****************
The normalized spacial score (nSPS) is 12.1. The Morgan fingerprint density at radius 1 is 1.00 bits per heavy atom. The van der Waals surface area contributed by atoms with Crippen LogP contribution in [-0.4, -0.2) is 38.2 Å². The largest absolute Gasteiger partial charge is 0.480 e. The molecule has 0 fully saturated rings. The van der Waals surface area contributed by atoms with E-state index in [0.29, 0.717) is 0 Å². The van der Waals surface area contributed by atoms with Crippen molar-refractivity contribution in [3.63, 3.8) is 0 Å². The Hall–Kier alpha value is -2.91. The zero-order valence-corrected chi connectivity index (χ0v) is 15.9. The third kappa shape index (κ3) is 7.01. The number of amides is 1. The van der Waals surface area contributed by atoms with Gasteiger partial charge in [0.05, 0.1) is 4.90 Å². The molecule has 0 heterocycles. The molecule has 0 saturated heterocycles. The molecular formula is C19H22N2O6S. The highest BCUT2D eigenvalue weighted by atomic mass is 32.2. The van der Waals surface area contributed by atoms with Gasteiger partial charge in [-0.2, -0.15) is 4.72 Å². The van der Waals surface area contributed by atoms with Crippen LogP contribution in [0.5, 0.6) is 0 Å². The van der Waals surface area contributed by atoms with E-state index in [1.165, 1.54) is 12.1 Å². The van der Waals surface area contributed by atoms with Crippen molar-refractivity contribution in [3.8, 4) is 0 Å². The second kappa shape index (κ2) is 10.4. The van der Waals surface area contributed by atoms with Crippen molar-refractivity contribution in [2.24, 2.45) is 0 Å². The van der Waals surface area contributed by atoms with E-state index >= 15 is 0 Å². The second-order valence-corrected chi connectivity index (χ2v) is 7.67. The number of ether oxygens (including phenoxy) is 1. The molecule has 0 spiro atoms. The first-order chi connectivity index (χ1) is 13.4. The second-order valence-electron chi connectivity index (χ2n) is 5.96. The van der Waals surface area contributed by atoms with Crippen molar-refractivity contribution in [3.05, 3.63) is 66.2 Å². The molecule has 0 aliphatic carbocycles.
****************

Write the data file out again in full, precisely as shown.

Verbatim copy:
The normalized spacial score (nSPS) is 12.1. The Morgan fingerprint density at radius 1 is 1.00 bits per heavy atom. The van der Waals surface area contributed by atoms with Crippen LogP contribution in [-0.4, -0.2) is 38.2 Å². The largest absolute Gasteiger partial charge is 0.480 e. The molecule has 0 fully saturated rings. The van der Waals surface area contributed by atoms with E-state index in [0.29, 0.717) is 0 Å². The van der Waals surface area contributed by atoms with Crippen molar-refractivity contribution in [3.63, 3.8) is 0 Å². The Hall–Kier alpha value is -2.91. The zero-order valence-corrected chi connectivity index (χ0v) is 15.9. The third kappa shape index (κ3) is 7.01. The number of amides is 1. The van der Waals surface area contributed by atoms with Gasteiger partial charge in [0.05, 0.1) is 4.90 Å². The molecule has 0 heterocycles. The molecule has 0 saturated heterocycles. The molecular formula is C19H22N2O6S. The highest BCUT2D eigenvalue weighted by atomic mass is 32.2. The van der Waals surface area contributed by atoms with Gasteiger partial charge in [-0.2, -0.15) is 4.72 Å². The van der Waals surface area contributed by atoms with Crippen LogP contribution in [0.5, 0.6) is 0 Å². The van der Waals surface area contributed by atoms with E-state index in [1.165, 1.54) is 12.1 Å². The van der Waals surface area contributed by atoms with Crippen molar-refractivity contribution in [3.8, 4) is 0 Å². The second kappa shape index (κ2) is 10.4. The van der Waals surface area contributed by atoms with Crippen molar-refractivity contribution in [2.24, 2.45) is 0 Å². The van der Waals surface area contributed by atoms with E-state index >= 15 is 0 Å². The second-order valence-corrected chi connectivity index (χ2v) is 7.67. The number of ether oxygens (including phenoxy) is 1. The molecule has 0 spiro atoms. The first-order chi connectivity index (χ1) is 13.4. The second-order valence-electron chi connectivity index (χ2n) is 5.96. The van der Waals surface area contributed by atoms with Crippen molar-refractivity contribution in [3.05, 3.63) is 66.2 Å². The molecule has 0 aliphatic carbocycles.